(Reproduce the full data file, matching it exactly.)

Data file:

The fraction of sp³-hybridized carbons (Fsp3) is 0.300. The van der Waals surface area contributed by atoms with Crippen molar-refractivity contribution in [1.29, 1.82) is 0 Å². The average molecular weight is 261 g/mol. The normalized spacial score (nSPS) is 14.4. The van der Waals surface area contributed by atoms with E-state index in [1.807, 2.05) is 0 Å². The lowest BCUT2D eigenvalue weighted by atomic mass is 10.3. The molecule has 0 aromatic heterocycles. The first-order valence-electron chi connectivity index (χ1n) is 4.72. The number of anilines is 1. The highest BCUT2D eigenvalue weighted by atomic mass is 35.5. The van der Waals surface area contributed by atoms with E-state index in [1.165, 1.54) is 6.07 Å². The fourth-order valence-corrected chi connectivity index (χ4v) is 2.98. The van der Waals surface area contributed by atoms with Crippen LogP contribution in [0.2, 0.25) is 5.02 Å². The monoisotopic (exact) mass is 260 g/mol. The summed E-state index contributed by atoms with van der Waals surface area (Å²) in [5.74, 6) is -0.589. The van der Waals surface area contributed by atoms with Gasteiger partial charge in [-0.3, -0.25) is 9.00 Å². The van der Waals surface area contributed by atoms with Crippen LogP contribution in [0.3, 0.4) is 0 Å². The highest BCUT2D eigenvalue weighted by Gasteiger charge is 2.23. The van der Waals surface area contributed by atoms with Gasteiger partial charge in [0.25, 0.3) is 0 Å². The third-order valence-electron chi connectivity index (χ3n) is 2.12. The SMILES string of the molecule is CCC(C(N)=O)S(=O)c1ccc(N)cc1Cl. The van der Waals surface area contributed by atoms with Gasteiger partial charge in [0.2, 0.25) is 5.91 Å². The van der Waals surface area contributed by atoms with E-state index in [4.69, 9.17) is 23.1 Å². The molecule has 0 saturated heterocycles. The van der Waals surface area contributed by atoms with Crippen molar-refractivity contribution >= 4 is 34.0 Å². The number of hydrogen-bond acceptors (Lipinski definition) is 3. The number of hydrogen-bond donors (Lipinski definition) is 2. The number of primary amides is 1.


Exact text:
The fraction of sp³-hybridized carbons (Fsp3) is 0.300. The van der Waals surface area contributed by atoms with Crippen molar-refractivity contribution in [1.29, 1.82) is 0 Å². The average molecular weight is 261 g/mol. The normalized spacial score (nSPS) is 14.4. The van der Waals surface area contributed by atoms with E-state index in [1.807, 2.05) is 0 Å². The lowest BCUT2D eigenvalue weighted by atomic mass is 10.3. The molecule has 0 aromatic heterocycles. The first-order valence-electron chi connectivity index (χ1n) is 4.72. The number of anilines is 1. The highest BCUT2D eigenvalue weighted by atomic mass is 35.5. The van der Waals surface area contributed by atoms with E-state index in [1.165, 1.54) is 6.07 Å². The fourth-order valence-corrected chi connectivity index (χ4v) is 2.98. The van der Waals surface area contributed by atoms with Crippen LogP contribution in [0.2, 0.25) is 5.02 Å². The monoisotopic (exact) mass is 260 g/mol. The summed E-state index contributed by atoms with van der Waals surface area (Å²) in [5.74, 6) is -0.589. The van der Waals surface area contributed by atoms with Gasteiger partial charge in [-0.3, -0.25) is 9.00 Å². The van der Waals surface area contributed by atoms with Crippen LogP contribution in [0.3, 0.4) is 0 Å². The highest BCUT2D eigenvalue weighted by Gasteiger charge is 2.23. The van der Waals surface area contributed by atoms with Gasteiger partial charge in [0.25, 0.3) is 0 Å². The third-order valence-electron chi connectivity index (χ3n) is 2.12. The SMILES string of the molecule is CCC(C(N)=O)S(=O)c1ccc(N)cc1Cl. The van der Waals surface area contributed by atoms with Gasteiger partial charge in [0.2, 0.25) is 5.91 Å². The van der Waals surface area contributed by atoms with E-state index in [4.69, 9.17) is 23.1 Å². The molecule has 0 saturated heterocycles. The van der Waals surface area contributed by atoms with Crippen molar-refractivity contribution >= 4 is 34.0 Å². The number of hydrogen-bond acceptors (Lipinski definition) is 3. The number of hydrogen-bond donors (Lipinski definition) is 2. The number of primary amides is 1.